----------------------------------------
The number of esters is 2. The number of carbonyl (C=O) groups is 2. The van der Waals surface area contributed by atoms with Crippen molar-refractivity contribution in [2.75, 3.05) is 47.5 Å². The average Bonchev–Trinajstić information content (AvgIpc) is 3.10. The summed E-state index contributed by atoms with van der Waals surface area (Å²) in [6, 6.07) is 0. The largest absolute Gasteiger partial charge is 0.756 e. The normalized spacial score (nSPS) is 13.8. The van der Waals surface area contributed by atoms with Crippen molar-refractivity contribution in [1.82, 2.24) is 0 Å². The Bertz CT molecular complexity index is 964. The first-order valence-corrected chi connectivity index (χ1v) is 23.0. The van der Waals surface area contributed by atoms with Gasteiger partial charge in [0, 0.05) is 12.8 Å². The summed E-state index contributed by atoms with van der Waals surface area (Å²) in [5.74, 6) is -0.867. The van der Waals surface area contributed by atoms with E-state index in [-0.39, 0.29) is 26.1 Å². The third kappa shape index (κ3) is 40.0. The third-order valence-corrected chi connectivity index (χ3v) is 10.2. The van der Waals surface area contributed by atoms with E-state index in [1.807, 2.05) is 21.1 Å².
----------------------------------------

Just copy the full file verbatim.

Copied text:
The number of esters is 2. The number of carbonyl (C=O) groups is 2. The van der Waals surface area contributed by atoms with Crippen molar-refractivity contribution in [2.75, 3.05) is 47.5 Å². The average Bonchev–Trinajstić information content (AvgIpc) is 3.10. The summed E-state index contributed by atoms with van der Waals surface area (Å²) in [6, 6.07) is 0. The largest absolute Gasteiger partial charge is 0.756 e. The normalized spacial score (nSPS) is 13.8. The van der Waals surface area contributed by atoms with Crippen molar-refractivity contribution in [1.82, 2.24) is 0 Å². The Bertz CT molecular complexity index is 964. The first-order valence-corrected chi connectivity index (χ1v) is 23.0. The van der Waals surface area contributed by atoms with Gasteiger partial charge in [0, 0.05) is 12.8 Å². The summed E-state index contributed by atoms with van der Waals surface area (Å²) in [5.74, 6) is -0.867. The van der Waals surface area contributed by atoms with E-state index in [-0.39, 0.29) is 26.1 Å². The third kappa shape index (κ3) is 40.0. The third-order valence-corrected chi connectivity index (χ3v) is 10.2. The van der Waals surface area contributed by atoms with E-state index in [1.807, 2.05) is 21.1 Å².